Both of those examples are for utilizing the tapered bore in the steering arms. But you don't necessarily need to do that. Straight holes and straight pins (bolts) can be used instead. The Fiat tie rod end ball joints have such small tapered pins that depending on what size the heim joint hole are, you might not need any adapter - just drill out the holes.

But if you prefer the tapered hole approach, then the ones I referenced earlier are for early water cooled VW's (Mk1 and 2 Rabbits, Golfs, Jettas, etc - from the mid 70's through the 90's). They used to go for around $100 as a complete kit, including the correct size drill bit, etc. But then you would need the pins (bump steer adaptors) to match that taper. The taper for American cars is much more common here in the US, and I'm sure they have the same options to fit them. You can even get a tapered ream to redrill the holes.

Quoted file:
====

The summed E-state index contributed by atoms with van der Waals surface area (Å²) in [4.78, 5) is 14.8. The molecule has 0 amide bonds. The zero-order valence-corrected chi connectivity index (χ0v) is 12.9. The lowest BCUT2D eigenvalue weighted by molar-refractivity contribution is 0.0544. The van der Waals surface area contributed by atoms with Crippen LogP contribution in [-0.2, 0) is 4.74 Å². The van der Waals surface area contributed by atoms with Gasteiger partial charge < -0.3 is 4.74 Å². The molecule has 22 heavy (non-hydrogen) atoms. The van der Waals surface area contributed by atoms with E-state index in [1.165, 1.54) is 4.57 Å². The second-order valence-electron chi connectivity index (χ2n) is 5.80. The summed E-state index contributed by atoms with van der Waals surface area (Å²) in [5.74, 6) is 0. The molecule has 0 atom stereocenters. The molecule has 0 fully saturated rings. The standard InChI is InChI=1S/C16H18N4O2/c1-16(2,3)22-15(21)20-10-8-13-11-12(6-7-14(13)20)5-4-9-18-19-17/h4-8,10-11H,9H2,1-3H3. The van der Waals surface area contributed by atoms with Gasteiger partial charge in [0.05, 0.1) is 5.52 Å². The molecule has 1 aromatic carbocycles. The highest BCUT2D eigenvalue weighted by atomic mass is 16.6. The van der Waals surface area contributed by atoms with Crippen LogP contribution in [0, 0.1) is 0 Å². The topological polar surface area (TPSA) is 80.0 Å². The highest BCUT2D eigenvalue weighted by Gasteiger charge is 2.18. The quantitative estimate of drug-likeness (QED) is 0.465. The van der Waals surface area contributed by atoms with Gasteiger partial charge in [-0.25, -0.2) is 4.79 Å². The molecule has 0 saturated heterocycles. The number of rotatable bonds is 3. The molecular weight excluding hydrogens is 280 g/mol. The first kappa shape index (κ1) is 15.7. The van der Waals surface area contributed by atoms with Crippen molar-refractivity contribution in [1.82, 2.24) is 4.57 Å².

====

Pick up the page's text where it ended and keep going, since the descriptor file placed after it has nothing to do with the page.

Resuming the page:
Here is an example that uses a straight hole and bolt, but includes an insert to convert the taper on the steering arm to a straight bore:
 
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fiatfactory

Steve Cecchele
Both of those examples are for utilizing the tapered bore in the steering arms. But you don't necessarily need to do that. Straight holes and straight pins (bolts) can be used instead. The Fiat tie rod end ball joints have such small tapered pins that depending on what size the heim joint hole are, you might not need any adapter - just drill out the holes.

Sorry but I think that is very bad advice.

Ball joints and tie rod ends have TWO methods of securing them for a reason.... apart from the fact that it is legislation and a safety requirement for vehicles driven on the road... if one method fails (nut comes off) the taper will hold ... modern ball joints without a taper pin will have a locking cotter pin that wedges into the joint pin, as well as the nut... there is ALWAYS two methods to securing the joint... always. Using a straight bolt/nut gives you just one.

most of that equipment is not designed for on road use, for good reason.

SteveC
 

Agnelli